Holli Castillo
Jambalaya Justice
Gumbo Justice
Coming in 2012- Chocolate City Justice

Sunday, February 19, 2012

“Hi. I’m Joe and I’m an … e-reader.”

Well, sometimes I’m an e-reader.

And, despite the headline here, I'm not calling for an E-Readers Anonymous group to be formed. But is a guilty apology necessary if one shifts, occasionally, from the paperback/hardcover format to the e-reader for book reading?

Well, maybe “guilty apology” is a bit dramatic. But with the plight of bookstores these days, I do feel a modicum of guilt at using one of the presents that Santa brought me this past Christmas.

But after almost two months of using the Barnes & Noble NOOK, there’s no hiding from the fact it brings a certain convenience.

For example, I’ve recently finished reading the last of the Parker series of mysteries written by the great Richard Stark (pseudonym for Donald Westlake). All 24 of them. The University of Chicago Press has done a great job with the re-issues, adding informative introductions by Terry Teachout and Lawrence Block, among others.

However, while I purchased hard copies of the Parker books for the first 21 in the series, the final three, for a reason no one has explained to me, are only available as fairly expensive out-of-print editions; unless one is lucky enough to find used copies. Alas, none of Boston’s excellent used book stores had them.

Yet, via NOOK, these last three Parkers were all available as e-books. So a click or two and there they are, delivered right to my desktop (NOOK-top?).

So I wondered if I should perform some act of private apology and buy something … anything … when I next visited my bookstore.

Then I looked around my residence. I’ve got the new Walter Mosley book. And next to it, is the recently purchased (and just-finished) copy of “Jambalaya Justice” by Oak Tree sister-in-crime. Holli Castillo. (And, by the way, Holli, it’s terrific!)

What else did I find? Other favorites were strewn about here and there. (I’m more Oscar Madison than Felix Unger, as you can tell.) James Lee Burke. Henry Chang. Hank Phillippi Ryan. Others.

So am I an e-reader? A book buyer? Or what?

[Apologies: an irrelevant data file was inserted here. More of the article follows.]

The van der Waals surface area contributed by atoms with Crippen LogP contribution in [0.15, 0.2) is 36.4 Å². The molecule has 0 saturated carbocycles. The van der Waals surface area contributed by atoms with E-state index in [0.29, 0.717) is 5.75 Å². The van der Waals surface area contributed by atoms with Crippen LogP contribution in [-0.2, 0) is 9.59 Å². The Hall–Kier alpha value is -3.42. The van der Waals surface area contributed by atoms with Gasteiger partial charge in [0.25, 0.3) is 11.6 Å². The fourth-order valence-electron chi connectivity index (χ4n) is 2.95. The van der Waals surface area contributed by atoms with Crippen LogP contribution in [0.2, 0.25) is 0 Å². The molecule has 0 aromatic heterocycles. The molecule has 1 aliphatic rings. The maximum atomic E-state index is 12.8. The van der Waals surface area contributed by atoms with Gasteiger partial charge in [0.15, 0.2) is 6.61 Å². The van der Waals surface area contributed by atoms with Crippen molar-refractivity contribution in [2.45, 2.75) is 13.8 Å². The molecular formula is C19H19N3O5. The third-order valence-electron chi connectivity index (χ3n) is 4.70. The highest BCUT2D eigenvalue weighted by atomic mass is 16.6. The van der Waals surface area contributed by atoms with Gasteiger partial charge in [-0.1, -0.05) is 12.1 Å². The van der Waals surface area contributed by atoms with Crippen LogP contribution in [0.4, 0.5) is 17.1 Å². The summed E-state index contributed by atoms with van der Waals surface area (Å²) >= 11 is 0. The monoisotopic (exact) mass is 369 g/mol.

The hell with it. I’m like the rest of you – I’m a reader. Like I’m a music lover. Maybe my vinyl record days are over but I still buy CDs at least—as well as download material here and there.

Do I feel guilty when I pay for and then download a couple of songs from iTunes? Nope.

But why am I kind of, sort of on-the-verge-of guilty if I download those Richard Starks—or something else—to my e-reader? And should I be?

As they say in college essay exams … discuss.

Friday, February 17, 2012

New blog post

I wrote up a few thoughts on the art of submitting today for my own blog. Check it out if you like. You might find it a little bit amusing.

Wednesday, February 15, 2012

OTP Blog Hijacked?

The two comments from my post yesterday are from “” and “buy term papers.” These are not human beings; they are websites that sell term papers. How did they get past the word ID test?  Maybe they have actual people who read blogs then comment using whatever company pays them to do so. There are a lot of people out of work. Maybe some are willing to sacrifice their personal integrity for a minimum wage job. Personally, I’d rather starve.


Tuesday, February 14, 2012

LCC, interview and excerpt from Pot Thief #5

The new issue of Kings River Life magazine from Sacramento, site of the upcoming Left Coast Crime meeting, has an interview with me as part of their series leading up to the Conference. Lorie Lewis Ham is doing a great job publicizing LCC. I know Billie and the OTP authors who are attending will have a great time.

Lorie also posted an excerpt from, The Pot Thief Who Studied D. H. Lawrence. This is the first appearance anywhere of an excerpt from this 5th book in the Pot Thief series (the excerpt on my website is from an early draft; I have to take that down when I get a chance). Check it out: 

Sunday, February 12, 2012

Conferences are great times

Just last weekend I was at Love is Murder conference in Chicago and had a great time and actually accomplished some terrific things. The biggest was getting a chance to talk with Billie Johnson, our beloved Oak Tree Publisher. Anytime I can talk about the book business, it is a great day. (I kept Billie up until the single digits in the morning.) The other bonus was meeting Jeana, who helped keep Billie alert on the drive. She is as nice in person as she is at getting us all the reviews, interviews and other gigs that she does.

Other highlights were the FBI agent who did a great presentation on cyber crime fighting and then was in the bar for several hours talking about his life and answering many of my questions and showing me his credentials which was huge for my current work in progress. The beauty is that the FBI rules prohibit him from accepting free drinks so for cash strapped writers, it was a double bonus. Mitch Malone will be fighting cyber crime soon and his FBI femme fatale will be on another mission. Actually the conference had a whole Forensic track that was filled with experts from coroners, to accountant specializing in finding hidden assets, fingerprint specialists, former undercover police officers and much more.